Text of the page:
Black Wire 6' $1.02 $1.02 $1.02 $1.02
White Wire 6' $1.02 $1.02 $1.02 $1.02
Ground Wire 2' $0.17 $0.34 $0.34 $0.34
Wire Connectors 6 $0.10 $0.60 $0.60 $0.60
Junction Box 1 $2.24 $2.24 $2.24 $2.24
Outlet Box 1 $7.19 $7.19 $7.19 $7.19
Wall Plate 1 $1.79 $1.79 $1.79 $1.79
Ground Receptacle 2 $0.69 $1.38 $1.38 $1.38
Light Switch 1 $0.79 $0.79 $0.79 $0.79
Light Switch Plate 1 $0.42 $0.42 $0.42 $0.42
Light Bulb Holder 1 $1.79 $1.79 $1.79 $1.79
13 Watt Light Bulb 1 $0.71 $0.71 $0.71 $0.79
Extension Cord 1 $3.00 $3.00 $0.00 $0.00
Total Cost 260.00

Testing Results[edit]

Upon construction of the Wattimus Prime, HID determined that a wooden block needed to be placed behind the receptacle box to provide it stability, and that a board needed to be placed behind the backplate to prevent the model from rocking backwards. The Watt-imus Prime was able to measure real power flow from each circuit separately and simultaneously. It was able to show that a 13 Watt light bulb used that many Watts. When a Macbook was plugged into of the the outlets, the kilowatts were .048 and increased to 0.074. The design was also able to to read the total power flow within the whole model.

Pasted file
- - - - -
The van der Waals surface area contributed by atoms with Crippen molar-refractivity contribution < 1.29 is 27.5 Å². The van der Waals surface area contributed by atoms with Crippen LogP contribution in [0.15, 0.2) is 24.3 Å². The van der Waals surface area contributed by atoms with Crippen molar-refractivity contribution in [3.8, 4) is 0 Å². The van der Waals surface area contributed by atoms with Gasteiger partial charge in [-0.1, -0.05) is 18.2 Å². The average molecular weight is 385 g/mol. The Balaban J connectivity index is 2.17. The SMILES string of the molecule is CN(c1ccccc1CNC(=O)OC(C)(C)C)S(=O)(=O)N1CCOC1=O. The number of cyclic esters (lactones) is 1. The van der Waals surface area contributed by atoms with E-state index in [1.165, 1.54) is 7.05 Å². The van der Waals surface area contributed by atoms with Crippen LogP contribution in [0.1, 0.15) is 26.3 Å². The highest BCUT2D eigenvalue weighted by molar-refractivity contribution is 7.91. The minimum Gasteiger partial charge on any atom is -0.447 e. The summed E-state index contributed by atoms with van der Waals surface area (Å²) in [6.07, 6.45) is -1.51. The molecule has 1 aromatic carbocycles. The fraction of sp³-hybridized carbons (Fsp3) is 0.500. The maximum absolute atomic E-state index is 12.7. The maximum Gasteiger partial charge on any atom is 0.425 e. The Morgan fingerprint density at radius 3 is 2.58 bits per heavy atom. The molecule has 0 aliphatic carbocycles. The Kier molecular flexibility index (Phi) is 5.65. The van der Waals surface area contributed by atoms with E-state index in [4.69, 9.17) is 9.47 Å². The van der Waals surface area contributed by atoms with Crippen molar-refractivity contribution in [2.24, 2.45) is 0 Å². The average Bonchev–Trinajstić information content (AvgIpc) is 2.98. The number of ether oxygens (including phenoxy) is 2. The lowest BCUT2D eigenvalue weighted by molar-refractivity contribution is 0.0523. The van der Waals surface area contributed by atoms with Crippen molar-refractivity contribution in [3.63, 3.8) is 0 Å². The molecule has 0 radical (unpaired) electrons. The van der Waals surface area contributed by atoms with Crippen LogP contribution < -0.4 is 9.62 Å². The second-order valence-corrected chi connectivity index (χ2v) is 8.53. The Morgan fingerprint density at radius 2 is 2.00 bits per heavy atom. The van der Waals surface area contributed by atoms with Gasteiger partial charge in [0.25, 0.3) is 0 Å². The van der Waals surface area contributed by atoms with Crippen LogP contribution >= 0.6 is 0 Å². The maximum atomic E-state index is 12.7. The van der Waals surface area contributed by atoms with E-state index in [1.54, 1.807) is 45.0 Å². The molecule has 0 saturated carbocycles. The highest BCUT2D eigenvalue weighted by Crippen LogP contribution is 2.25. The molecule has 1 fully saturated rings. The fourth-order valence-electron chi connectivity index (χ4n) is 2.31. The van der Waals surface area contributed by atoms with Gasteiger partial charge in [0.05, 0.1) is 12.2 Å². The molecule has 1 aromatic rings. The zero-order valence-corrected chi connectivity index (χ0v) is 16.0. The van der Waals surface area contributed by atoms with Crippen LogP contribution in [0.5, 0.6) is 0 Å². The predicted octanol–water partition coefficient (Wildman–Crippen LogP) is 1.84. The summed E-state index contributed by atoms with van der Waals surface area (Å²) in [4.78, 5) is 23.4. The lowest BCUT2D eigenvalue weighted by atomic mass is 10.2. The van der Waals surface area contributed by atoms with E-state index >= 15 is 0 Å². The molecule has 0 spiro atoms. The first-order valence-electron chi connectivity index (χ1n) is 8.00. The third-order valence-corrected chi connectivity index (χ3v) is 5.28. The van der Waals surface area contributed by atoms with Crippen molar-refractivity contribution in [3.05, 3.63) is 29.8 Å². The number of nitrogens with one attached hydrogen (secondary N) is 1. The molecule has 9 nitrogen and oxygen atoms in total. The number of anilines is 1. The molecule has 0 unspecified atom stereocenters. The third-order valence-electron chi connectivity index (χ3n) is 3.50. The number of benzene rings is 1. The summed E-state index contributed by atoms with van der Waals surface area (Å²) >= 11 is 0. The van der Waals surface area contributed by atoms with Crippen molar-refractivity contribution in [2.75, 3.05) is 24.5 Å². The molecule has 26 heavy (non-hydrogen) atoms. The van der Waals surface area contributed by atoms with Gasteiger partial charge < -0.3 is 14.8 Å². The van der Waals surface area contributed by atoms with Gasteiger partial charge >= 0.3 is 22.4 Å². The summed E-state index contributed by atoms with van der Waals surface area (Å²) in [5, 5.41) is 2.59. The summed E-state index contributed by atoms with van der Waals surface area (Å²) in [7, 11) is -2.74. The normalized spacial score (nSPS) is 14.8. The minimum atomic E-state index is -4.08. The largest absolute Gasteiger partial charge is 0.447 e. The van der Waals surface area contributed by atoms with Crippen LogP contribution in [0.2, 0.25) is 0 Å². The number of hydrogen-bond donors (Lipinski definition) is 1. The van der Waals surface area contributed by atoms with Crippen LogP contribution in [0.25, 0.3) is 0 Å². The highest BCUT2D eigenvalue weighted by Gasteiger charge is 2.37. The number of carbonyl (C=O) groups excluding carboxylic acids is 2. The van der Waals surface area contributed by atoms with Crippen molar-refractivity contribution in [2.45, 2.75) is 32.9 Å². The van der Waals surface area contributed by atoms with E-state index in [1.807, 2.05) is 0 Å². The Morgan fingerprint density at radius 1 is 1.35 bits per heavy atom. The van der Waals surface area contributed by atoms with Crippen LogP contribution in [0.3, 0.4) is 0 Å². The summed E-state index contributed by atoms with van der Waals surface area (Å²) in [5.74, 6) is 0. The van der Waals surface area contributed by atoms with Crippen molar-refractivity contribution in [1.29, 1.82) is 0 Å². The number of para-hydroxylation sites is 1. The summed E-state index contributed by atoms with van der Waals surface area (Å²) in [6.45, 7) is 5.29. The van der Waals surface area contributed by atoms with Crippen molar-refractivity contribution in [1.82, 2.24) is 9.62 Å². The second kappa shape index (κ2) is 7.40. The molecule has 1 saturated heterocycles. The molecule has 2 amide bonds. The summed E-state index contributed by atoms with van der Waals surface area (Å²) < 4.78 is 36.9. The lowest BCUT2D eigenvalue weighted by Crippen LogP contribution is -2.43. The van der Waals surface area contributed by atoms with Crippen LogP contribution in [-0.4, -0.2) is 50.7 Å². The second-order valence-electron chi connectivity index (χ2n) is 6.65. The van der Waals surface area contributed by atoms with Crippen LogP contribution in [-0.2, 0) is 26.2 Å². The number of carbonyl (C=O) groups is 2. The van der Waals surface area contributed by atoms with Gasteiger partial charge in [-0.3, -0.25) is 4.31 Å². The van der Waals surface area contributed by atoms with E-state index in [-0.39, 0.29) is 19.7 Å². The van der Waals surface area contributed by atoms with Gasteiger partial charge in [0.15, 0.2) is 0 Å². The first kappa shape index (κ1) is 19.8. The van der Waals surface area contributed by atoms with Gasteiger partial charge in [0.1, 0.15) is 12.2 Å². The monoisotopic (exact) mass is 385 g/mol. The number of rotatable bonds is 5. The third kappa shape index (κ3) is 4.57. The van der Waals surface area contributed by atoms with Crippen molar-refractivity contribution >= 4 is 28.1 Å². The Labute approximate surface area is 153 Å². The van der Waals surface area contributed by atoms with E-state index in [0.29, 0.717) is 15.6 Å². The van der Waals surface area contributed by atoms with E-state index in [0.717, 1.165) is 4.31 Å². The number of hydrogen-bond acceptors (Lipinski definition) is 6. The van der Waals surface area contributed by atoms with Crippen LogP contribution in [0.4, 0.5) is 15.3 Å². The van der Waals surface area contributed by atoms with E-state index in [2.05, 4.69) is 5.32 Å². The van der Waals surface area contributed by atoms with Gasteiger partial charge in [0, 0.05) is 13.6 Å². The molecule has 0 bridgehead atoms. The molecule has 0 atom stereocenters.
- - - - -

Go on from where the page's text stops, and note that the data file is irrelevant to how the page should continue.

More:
Poster Conversions Chart[edit]

Electrical Usage from Common Appliances Per Day Energy Source in Amount Required Amount Required per Year Amount of CO2 per Year
Portable Space Heater run for six hour (6 hr x 1.5 Kilowatts = 9 Kwh) 9.719 pounds of coal 3549.946 pounds of coal 7383.888 pounds CO2
Home Computer run for twenty hours (20hr x .15 Kilowatts = 3 Kwh) 3.240 pounds of coal 1182.505 pounds of coal 2459.610 pounds of CO2
Dehumidifier run for four hours (4hr x .645 Kilowatts = 2.58 Kwh) 2.682 pounds of coal 978.898 pounds of coal 2036.108 pounds of CO2
Cell phone charger plugged but not in use for twenty-four hours (24hr x 0.084 Kilowatts = 2.016 Kwh) 2.096 pounds of coal 764.906 pounds of coal 1591.005 pounds of CO2
Television on for five hours (5hr x .3 Kilowatts = 1.5 Kwh) 1.559 pounds of coal 569.127 pounds of coal 1183.784 pounds of CO2
Toaster run for half an hour (.5hr x 1.35 Kilowatts = 0.675 Kwh) .702 pounds of coal 256.107 pounds of coal 532.703 pounds of CO2
Hair Dryer run for half an hour (.5hr x 1.2 Kilowatts= 0.6 Kwh) .624 pounds of coal 227.651 pounds of coal 473.514 pounds of CO2

References[edit]